ST. LOUIS (Reuters) - Equal rights for gay couples, a divisive issue in the 2004 U.S. presidential election, produced a rare moment of agreement in Thursday’s vice presidential debate between Democrat Joe Biden and Republican Sarah Palin.
In an otherwise contentious debate, both Biden and Palin said they did not support civil marriages for same-sex couples, but both backed a range of other legal protections.
“No one would ever propose, not in a McCain-Palin administration, to do anything to prohibit, say, visitations in a hospital or contracts being signed,” said Palin, referring to John McCain, her running mate in the November 4 election.
Such rights already exist in Alaska, where Palin serves as governor.
“In an Obama-Biden administration, there will be absolutely no distinction from a constitutional standpoint or a legal standpoint between a same-sex and a heterosexual couple,” said Biden, referring to his Democratic partner, Barack Obama.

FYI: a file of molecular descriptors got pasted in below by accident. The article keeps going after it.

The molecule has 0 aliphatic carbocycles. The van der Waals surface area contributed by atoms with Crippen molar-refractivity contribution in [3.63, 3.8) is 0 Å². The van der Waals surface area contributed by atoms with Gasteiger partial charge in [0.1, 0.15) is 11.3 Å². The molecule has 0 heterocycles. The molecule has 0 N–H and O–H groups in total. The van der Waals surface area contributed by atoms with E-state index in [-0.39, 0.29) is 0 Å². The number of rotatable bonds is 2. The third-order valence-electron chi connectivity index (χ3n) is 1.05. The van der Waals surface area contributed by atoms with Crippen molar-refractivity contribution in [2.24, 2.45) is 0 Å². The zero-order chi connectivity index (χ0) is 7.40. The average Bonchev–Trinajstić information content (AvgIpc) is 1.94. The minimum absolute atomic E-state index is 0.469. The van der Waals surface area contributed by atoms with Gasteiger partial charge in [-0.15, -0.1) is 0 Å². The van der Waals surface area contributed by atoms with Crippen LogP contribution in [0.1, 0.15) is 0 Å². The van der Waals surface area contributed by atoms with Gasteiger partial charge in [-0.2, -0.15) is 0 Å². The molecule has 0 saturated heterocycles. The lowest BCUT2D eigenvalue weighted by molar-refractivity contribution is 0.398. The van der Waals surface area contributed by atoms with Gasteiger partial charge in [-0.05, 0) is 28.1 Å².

Asked if he would support gay marriage, Biden said: “No. Barack Obama nor I support redefining from a civil side what constitutes marriage.”
Palin was likewise succinct. “My answer is the same as his and it is that I do not,” she said.
Opposition to gay marriage was a factor in driving religious conservatives to the polls in 2004, helping President George W. Bush win re-election.
More than 25 states have constitutional amendments barring same-sex marriage, many approved in ballot measures that year.
Massachusetts and California are the only U.S. states that allow same-sex marriage, though several states allow gay civil unions.
Reporting by Andy Sullivan, editing by Alan Elsner
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